I set a reading goal for myself every year, and I have accumulated a large amount of books to read when I get the chance. They’re all packed up at the moment so I can’t take pictures of all the books I have stored up, so I’ll stick to Google images. I’ll include the Goodreads descriptions as well.
Here we go:
Told in Kvothe’s own voice, this is the tale of the magically gifted young man who grows to be the most notorious wizard his world has ever seen.
The intimate narrative of his childhood in a troupe of traveling players, his years spent as a near-feral orphan in a crime-ridden city, his daringly brazen yet successful bid to enter a legendary school of magic, and his life as a fugitive after the murder of a king form a gripping coming-of-age story unrivaled in recent literature.
A high-action story written with a poet’s hand, The Name of the Wind is a masterpiece that will transport readers into the body and mind of a wizard.
In the Victorian ages of London The Earl of the Phantomhive house, Ciel Phantomhive, needs to get his revenge on those who had humiliated him and destroyed what he loved. Not being able to do it alone he sells his soul to a demon he names Sebastian Michaelis. Now working as his butler, Sebastian must help the Earl Phantomhive in this suspenseful, exciting, thriller manga.
What if damnation is the price of true love?
Innocent blood has been spilled on the steps of the Council Hall, the sacred stronghold of the Shadowhunters. In the wake of the tragic death of Livia Blackthorn, the Clave teeters on the brink of civil war. One fragment of the Blackthorn family flees to Los Angeles, seeking to discover the source of the blight that is destroying the race of warlocks.
Meanwhile, Julian and Emma take desperate measures to put their forbidden love aside and undertake a perilous mission to Faerie to retrieve the Black Volume of the Dead. What they find in the Courts is a secret that may tear the Shadow World asunder and open a dark path into a future they could never have imagined. Caught in a race against time, Emma and Julian must save the world of Shadowhunters before the deadly power of the parabatai curse destroys them and everyone they love.
When newly widowed Elsie is sent to see out her pregnancy at her late husband’s crumbling country estate, The Bridge, what greets her is far from the life of wealth and privilege she was expecting . . .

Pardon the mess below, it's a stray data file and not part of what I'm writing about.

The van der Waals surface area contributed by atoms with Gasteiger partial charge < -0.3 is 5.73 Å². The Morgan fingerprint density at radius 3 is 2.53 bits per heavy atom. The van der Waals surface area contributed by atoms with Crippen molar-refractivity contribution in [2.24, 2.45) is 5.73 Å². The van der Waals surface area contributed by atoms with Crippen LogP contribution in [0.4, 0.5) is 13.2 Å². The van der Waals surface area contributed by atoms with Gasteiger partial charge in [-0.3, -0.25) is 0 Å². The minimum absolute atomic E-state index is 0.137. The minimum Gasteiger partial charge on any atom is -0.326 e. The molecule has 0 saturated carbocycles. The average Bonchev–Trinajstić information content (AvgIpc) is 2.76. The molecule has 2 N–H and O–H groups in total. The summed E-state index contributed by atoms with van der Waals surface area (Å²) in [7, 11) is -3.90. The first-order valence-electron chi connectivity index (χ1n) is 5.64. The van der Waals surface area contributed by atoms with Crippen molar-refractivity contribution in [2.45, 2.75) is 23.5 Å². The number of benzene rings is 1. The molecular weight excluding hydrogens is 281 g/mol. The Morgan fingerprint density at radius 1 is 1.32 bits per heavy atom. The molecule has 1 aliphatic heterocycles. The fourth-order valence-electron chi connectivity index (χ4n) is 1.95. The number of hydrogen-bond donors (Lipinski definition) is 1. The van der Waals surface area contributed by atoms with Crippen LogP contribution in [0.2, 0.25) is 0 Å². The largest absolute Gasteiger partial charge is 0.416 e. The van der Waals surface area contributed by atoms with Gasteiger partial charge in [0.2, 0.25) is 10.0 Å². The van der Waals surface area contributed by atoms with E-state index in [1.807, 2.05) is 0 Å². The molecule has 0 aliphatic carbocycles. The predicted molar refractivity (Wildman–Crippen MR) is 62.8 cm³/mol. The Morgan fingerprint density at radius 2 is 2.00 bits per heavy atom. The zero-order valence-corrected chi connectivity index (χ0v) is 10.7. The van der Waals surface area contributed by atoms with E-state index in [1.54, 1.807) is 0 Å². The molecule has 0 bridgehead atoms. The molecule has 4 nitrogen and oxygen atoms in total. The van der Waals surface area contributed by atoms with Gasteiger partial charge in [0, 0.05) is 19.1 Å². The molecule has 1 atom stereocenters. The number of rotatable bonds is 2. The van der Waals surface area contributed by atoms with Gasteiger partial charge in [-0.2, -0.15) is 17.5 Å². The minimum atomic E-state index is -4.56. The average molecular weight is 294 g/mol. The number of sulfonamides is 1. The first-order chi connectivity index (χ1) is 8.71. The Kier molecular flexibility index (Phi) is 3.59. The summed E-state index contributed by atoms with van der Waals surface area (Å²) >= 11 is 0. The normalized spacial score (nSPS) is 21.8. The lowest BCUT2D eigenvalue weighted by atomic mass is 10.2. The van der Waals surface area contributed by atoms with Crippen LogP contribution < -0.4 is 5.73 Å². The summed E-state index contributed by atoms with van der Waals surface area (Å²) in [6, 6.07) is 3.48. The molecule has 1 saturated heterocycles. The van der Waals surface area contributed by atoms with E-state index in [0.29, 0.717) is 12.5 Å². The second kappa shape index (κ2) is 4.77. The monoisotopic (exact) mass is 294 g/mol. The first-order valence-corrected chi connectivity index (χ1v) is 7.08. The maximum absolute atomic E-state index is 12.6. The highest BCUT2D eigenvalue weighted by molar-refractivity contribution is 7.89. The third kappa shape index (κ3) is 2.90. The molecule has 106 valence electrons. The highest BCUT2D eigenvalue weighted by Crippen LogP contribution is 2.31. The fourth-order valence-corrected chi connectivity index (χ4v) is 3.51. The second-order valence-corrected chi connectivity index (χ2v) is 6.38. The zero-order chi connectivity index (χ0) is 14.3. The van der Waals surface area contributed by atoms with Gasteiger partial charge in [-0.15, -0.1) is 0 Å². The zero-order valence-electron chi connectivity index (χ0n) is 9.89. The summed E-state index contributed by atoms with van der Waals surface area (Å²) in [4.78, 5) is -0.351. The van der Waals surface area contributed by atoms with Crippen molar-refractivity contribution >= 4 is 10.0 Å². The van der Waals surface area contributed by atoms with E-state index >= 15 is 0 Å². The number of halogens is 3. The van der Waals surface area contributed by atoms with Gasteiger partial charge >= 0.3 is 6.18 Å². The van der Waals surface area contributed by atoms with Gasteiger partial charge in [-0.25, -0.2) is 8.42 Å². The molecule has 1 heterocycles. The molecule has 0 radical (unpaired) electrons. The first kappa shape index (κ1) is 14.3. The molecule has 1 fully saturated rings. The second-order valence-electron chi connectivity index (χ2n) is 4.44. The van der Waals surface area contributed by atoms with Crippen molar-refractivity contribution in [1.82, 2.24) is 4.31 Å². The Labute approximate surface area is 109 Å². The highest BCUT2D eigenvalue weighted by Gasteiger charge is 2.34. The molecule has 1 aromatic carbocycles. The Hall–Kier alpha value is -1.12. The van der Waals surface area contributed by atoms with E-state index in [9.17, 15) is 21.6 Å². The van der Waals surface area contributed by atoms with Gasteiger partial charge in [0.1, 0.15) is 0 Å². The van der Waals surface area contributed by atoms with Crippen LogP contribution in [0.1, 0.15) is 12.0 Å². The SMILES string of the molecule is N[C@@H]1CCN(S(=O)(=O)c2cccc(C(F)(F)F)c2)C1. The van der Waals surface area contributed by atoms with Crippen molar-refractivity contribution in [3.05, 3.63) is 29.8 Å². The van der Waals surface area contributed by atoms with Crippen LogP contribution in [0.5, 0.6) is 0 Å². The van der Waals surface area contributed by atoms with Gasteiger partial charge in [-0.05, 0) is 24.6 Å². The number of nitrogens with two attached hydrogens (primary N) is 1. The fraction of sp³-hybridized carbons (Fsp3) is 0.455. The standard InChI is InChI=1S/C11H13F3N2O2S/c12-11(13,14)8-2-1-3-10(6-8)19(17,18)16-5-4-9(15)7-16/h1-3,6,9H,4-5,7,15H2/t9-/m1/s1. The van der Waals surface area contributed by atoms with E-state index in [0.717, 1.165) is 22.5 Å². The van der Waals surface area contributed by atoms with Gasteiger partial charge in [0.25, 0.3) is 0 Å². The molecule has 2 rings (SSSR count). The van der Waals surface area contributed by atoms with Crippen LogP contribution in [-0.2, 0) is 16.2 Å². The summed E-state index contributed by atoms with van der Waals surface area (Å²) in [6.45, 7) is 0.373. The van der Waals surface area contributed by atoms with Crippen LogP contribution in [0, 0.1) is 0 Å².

When Elsie married handsome young heir Rupert Bainbridge, she believed she was destined for a life of luxury. But with her husband dead just weeks after their marriage, her new servants resentful, and the local villagers actively hostile, Elsie has only her husband’s awkward cousin for company. Or so she thinks. Inside her new home lies a locked door, beyond which is a painted wooden figure–a silent companion–that bears a striking resemblance to Elsie herself. The residents of The Bridge are terrified of the figure, but Elsie tries to shrug this off as simple superstition–that is, until she notices the figure’s eyes following her.
A Victorian ghost story that evokes a most unsettling kind of fear, this is a tale that creeps its way through the consciousness in ways you least expect–much like the silent companions themselves.
At long last, Mary Beard addresses in one brave book the misogynists and trolls who mercilessly attack and demean women the world over, including, very often, Mary herself. In Women & Power, she traces the origins of this misogyny to its ancient roots, examining the pitfalls of gender and the ways that history has mistreated strong women since time immemorial. As far back as Homer’s Odyssey, Beard shows, women have been prohibited from leadership roles in civic life, public speech being defined as inherently male. From Medusa to Philomela (whose tongue was cut out), from Hillary Clinton to Elizabeth Warren (who was told to sit down), Beard draws illuminating parallels between our cultural assumptions about women’s relationship to power—and how powerful women provide a necessary example for all women who must resist being vacuumed into a male template. With personal reflections on her own online experiences with sexism, Beard asks: If women aren’t perceived to be within the structure of power, isn’t it power itself we need to redefine? And how many more centuries should we be expected to wait?
Jazz Bashara is a criminal.